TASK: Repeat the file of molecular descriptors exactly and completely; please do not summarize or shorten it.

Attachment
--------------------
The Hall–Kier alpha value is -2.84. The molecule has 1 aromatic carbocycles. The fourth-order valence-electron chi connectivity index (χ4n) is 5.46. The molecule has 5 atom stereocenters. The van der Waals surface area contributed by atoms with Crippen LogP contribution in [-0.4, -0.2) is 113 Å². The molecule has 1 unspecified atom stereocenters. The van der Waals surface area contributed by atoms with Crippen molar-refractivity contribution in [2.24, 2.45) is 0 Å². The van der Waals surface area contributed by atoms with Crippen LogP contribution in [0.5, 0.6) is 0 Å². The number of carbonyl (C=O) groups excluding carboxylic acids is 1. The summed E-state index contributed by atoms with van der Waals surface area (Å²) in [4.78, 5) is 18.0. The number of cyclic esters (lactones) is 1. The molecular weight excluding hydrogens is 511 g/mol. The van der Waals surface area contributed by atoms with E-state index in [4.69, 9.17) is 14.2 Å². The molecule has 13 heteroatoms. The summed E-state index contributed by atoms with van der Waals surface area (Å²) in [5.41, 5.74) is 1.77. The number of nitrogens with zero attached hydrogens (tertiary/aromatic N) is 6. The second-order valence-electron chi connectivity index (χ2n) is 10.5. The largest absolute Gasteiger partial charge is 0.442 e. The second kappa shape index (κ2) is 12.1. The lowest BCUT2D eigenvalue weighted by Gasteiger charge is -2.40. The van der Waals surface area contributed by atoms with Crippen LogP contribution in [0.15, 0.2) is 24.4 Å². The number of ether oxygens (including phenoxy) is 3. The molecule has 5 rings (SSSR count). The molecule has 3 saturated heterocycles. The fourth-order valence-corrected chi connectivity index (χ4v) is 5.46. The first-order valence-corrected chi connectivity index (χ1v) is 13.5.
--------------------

The Hall–Kier alpha value is -2.84. The molecule has 1 aromatic carbocycles. The fourth-order valence-electron chi connectivity index (χ4n) is 5.46. The molecule has 5 atom stereocenters. The van der Waals surface area contributed by atoms with Crippen LogP contribution in [-0.4, -0.2) is 113 Å². The molecule has 1 unspecified atom stereocenters. The van der Waals surface area contributed by atoms with Crippen molar-refractivity contribution in [2.24, 2.45) is 0 Å². The van der Waals surface area contributed by atoms with Crippen LogP contribution in [0.5, 0.6) is 0 Å². The number of carbonyl (C=O) groups excluding carboxylic acids is 1. The summed E-state index contributed by atoms with van der Waals surface area (Å²) in [4.78, 5) is 18.0. The number of cyclic esters (lactones) is 1. The molecular weight excluding hydrogens is 511 g/mol. The van der Waals surface area contributed by atoms with E-state index in [4.69, 9.17) is 14.2 Å². The molecule has 13 heteroatoms. The summed E-state index contributed by atoms with van der Waals surface area (Å²) in [5.41, 5.74) is 1.77. The number of nitrogens with zero attached hydrogens (tertiary/aromatic N) is 6. The second-order valence-electron chi connectivity index (χ2n) is 10.5. The largest absolute Gasteiger partial charge is 0.442 e. The second kappa shape index (κ2) is 12.1. The lowest BCUT2D eigenvalue weighted by Gasteiger charge is -2.40. The van der Waals surface area contributed by atoms with Crippen LogP contribution in [0.15, 0.2) is 24.4 Å². The number of ether oxygens (including phenoxy) is 3. The molecule has 5 rings (SSSR count). The molecule has 3 saturated heterocycles. The fourth-order valence-corrected chi connectivity index (χ4v) is 5.46. The first-order valence-corrected chi connectivity index (χ1v) is 13.5.